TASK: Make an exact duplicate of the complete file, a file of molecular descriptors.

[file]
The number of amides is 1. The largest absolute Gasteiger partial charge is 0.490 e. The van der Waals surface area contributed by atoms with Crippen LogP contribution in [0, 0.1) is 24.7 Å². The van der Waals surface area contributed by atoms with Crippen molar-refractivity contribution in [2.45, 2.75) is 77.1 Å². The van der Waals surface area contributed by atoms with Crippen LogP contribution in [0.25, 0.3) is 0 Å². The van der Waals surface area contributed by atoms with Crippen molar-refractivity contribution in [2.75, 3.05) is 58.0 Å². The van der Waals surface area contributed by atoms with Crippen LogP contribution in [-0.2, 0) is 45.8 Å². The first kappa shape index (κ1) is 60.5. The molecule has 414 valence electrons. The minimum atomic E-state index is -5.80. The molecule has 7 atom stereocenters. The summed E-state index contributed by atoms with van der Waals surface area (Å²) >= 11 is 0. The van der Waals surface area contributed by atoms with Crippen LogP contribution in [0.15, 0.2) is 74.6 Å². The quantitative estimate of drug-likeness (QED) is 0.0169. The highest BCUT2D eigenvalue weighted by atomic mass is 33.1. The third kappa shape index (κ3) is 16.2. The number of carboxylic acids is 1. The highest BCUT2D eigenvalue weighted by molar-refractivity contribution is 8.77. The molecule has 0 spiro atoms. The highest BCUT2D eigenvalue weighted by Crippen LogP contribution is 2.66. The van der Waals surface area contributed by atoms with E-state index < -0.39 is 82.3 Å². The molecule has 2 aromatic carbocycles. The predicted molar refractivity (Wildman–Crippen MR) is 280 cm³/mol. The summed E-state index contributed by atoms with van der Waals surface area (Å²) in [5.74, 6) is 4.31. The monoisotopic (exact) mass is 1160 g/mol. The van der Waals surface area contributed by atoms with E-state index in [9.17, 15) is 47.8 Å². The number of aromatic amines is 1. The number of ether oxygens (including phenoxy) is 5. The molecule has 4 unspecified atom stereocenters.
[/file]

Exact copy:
The number of amides is 1. The largest absolute Gasteiger partial charge is 0.490 e. The van der Waals surface area contributed by atoms with Crippen LogP contribution in [0, 0.1) is 24.7 Å². The van der Waals surface area contributed by atoms with Crippen molar-refractivity contribution in [2.45, 2.75) is 77.1 Å². The van der Waals surface area contributed by atoms with Crippen LogP contribution in [0.25, 0.3) is 0 Å². The van der Waals surface area contributed by atoms with Crippen molar-refractivity contribution in [2.75, 3.05) is 58.0 Å². The van der Waals surface area contributed by atoms with Crippen LogP contribution in [-0.2, 0) is 45.8 Å². The first kappa shape index (κ1) is 60.5. The molecule has 414 valence electrons. The minimum atomic E-state index is -5.80. The molecule has 7 atom stereocenters. The summed E-state index contributed by atoms with van der Waals surface area (Å²) >= 11 is 0. The van der Waals surface area contributed by atoms with Crippen LogP contribution in [0.15, 0.2) is 74.6 Å². The quantitative estimate of drug-likeness (QED) is 0.0169. The highest BCUT2D eigenvalue weighted by atomic mass is 33.1. The third kappa shape index (κ3) is 16.2. The number of carboxylic acids is 1. The highest BCUT2D eigenvalue weighted by molar-refractivity contribution is 8.77. The molecule has 0 spiro atoms. The highest BCUT2D eigenvalue weighted by Crippen LogP contribution is 2.66. The van der Waals surface area contributed by atoms with E-state index < -0.39 is 82.3 Å². The molecule has 2 aromatic carbocycles. The predicted molar refractivity (Wildman–Crippen MR) is 280 cm³/mol. The summed E-state index contributed by atoms with van der Waals surface area (Å²) in [5.74, 6) is 4.31. The monoisotopic (exact) mass is 1160 g/mol. The van der Waals surface area contributed by atoms with E-state index in [9.17, 15) is 47.8 Å². The number of aromatic amines is 1. The number of ether oxygens (including phenoxy) is 5. The molecule has 4 unspecified atom stereocenters.